Record attendance at festival
The Ottawa International Jazz Festival wrapped up last night, and whileattendance numbers aren’t in yet, organizers said signs point to thisbeing one of the best festivals ever.
The Ottawa International Jazz Festival wrapped up last night, and while attendance numbers aren’t in yet, organizers said signs point to this being one of the best festivals ever.
In 2008, the festival attracted 180,000 people and an additional 72,000 on Canada Day.
This year the festival is set to break that record.
“Festival passes and student passes are up this year, and on Canada Day, we had a record attendance,” said festival spokeswoman Suzan Zilahi.
While Confederation Park was bustling on every night of the 11-day festival, attendance for the satellite venues, including the National Arts Centre, the Rideau Centre, and Library and Archives Canada, were “dramatically up,” Zilahi said. “We had great feedback for those venues.
“Musicians were impressed with the workshops we had,” she added. “And people really appreciated how we go beyond headliners. This festival has a lot of depth.”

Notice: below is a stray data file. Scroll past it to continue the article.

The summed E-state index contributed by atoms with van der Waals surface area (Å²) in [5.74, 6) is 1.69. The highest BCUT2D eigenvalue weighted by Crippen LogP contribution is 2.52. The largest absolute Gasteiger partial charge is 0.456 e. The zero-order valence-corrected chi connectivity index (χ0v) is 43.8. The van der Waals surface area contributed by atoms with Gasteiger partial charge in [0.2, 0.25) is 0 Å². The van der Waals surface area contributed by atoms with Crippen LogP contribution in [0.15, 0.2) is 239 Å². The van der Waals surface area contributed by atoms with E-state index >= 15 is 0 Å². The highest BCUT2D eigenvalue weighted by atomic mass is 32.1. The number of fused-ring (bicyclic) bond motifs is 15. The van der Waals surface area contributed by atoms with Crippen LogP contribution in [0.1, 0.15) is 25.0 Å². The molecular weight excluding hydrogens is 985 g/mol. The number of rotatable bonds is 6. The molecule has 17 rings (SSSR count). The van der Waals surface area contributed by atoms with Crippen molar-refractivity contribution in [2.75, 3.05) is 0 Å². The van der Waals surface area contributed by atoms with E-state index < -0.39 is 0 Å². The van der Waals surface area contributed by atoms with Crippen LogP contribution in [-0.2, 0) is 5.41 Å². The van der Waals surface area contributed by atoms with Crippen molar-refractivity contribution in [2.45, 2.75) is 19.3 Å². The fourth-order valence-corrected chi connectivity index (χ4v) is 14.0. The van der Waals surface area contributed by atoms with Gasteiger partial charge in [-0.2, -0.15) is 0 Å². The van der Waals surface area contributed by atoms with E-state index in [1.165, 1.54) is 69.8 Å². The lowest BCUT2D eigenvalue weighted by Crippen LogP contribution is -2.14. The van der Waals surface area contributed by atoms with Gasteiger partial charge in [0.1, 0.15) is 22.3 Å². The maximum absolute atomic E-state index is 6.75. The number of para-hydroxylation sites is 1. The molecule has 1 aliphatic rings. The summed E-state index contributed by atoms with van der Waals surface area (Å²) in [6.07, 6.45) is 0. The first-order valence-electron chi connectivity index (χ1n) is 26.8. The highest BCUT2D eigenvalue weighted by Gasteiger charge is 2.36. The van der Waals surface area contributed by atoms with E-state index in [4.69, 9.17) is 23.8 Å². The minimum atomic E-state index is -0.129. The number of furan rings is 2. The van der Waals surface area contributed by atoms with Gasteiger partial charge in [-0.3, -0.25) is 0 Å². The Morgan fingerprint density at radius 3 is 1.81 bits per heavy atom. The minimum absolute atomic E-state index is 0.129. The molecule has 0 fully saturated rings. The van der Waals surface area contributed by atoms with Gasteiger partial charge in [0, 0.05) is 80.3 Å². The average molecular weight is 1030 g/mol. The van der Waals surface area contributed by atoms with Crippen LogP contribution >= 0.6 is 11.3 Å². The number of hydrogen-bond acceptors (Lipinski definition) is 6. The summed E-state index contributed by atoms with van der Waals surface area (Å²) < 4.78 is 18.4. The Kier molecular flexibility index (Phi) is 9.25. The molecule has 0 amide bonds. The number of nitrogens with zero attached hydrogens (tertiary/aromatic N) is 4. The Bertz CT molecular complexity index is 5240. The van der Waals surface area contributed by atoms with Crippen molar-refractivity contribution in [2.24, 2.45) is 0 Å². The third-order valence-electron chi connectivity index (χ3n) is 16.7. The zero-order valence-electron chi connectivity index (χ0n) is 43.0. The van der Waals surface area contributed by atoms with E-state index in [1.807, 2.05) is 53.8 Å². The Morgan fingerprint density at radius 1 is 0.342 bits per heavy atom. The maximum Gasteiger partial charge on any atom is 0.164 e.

Events included the Youth Jazz Summit, which brought young musicians aged 17-22 from across Canada to Ottawa to take workshops from professionals.
While young talent benefited from the exposure to different types of jazz and unlimited access to concerts, the festival also benefits from hosting the musicians, Zilahi said.
“It’s very important to us as a jazz festival to develop their appreciation for the genre,” she said.
As in past years, the festival — which celebrates its 30th anniversary in 2010 and is Canada’s largest after Montreal’s — attracted jazz enthusiasts from across the country and the United States, Zilahi said.
Like all genres, record sales for jazz are declining, but festivals featuring the genre continue to do well, said festival spokesman James Hale.
“Festivals here always draw a crowd,” said Hale. And that reflects well on Ottawa considering that, unlike Halifax, Toronto, Montreal, Winnipeg and Vancouver, the nation’s capital doesn’t have strong jazz programs in its post-secondary institutions, he said.
“Jazz is like a big house with lots of rooms,” he said. And while listeners can go exploring or stay put, “the great thing about the festival is that we open those rooms.”